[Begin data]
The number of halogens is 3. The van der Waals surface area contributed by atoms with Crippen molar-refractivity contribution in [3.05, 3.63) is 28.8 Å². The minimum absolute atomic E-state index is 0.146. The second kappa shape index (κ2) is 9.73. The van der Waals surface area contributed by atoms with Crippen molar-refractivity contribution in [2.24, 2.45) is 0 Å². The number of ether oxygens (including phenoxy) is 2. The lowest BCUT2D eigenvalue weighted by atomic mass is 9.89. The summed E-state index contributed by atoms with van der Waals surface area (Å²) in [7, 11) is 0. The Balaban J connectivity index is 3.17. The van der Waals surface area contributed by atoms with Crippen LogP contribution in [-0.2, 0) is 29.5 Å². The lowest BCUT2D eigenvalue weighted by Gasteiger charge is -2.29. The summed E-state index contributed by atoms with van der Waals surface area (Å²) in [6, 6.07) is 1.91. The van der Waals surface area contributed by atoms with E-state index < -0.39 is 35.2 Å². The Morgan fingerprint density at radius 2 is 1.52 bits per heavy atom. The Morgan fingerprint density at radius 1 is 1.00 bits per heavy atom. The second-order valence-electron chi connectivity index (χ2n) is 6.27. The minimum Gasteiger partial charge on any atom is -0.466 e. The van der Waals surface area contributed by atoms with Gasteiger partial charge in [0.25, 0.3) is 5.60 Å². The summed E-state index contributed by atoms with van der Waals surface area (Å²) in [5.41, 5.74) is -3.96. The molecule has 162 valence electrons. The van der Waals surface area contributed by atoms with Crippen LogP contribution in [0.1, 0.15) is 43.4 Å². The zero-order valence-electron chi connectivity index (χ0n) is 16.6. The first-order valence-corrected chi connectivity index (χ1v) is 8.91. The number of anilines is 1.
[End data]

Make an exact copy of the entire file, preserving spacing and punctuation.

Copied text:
The number of halogens is 3. The van der Waals surface area contributed by atoms with Crippen molar-refractivity contribution in [3.05, 3.63) is 28.8 Å². The minimum absolute atomic E-state index is 0.146. The second kappa shape index (κ2) is 9.73. The van der Waals surface area contributed by atoms with Crippen molar-refractivity contribution in [2.24, 2.45) is 0 Å². The number of ether oxygens (including phenoxy) is 2. The lowest BCUT2D eigenvalue weighted by atomic mass is 9.89. The summed E-state index contributed by atoms with van der Waals surface area (Å²) in [7, 11) is 0. The Balaban J connectivity index is 3.17. The van der Waals surface area contributed by atoms with Crippen LogP contribution in [-0.2, 0) is 29.5 Å². The lowest BCUT2D eigenvalue weighted by Gasteiger charge is -2.29. The summed E-state index contributed by atoms with van der Waals surface area (Å²) in [6, 6.07) is 1.91. The van der Waals surface area contributed by atoms with E-state index < -0.39 is 35.2 Å². The Morgan fingerprint density at radius 2 is 1.52 bits per heavy atom. The Morgan fingerprint density at radius 1 is 1.00 bits per heavy atom. The second-order valence-electron chi connectivity index (χ2n) is 6.27. The minimum Gasteiger partial charge on any atom is -0.466 e. The van der Waals surface area contributed by atoms with Gasteiger partial charge in [0.25, 0.3) is 5.60 Å². The summed E-state index contributed by atoms with van der Waals surface area (Å²) in [5.41, 5.74) is -3.96. The molecule has 162 valence electrons. The van der Waals surface area contributed by atoms with Crippen LogP contribution in [0.1, 0.15) is 43.4 Å². The zero-order valence-electron chi connectivity index (χ0n) is 16.6. The first-order valence-corrected chi connectivity index (χ1v) is 8.91. The number of anilines is 1.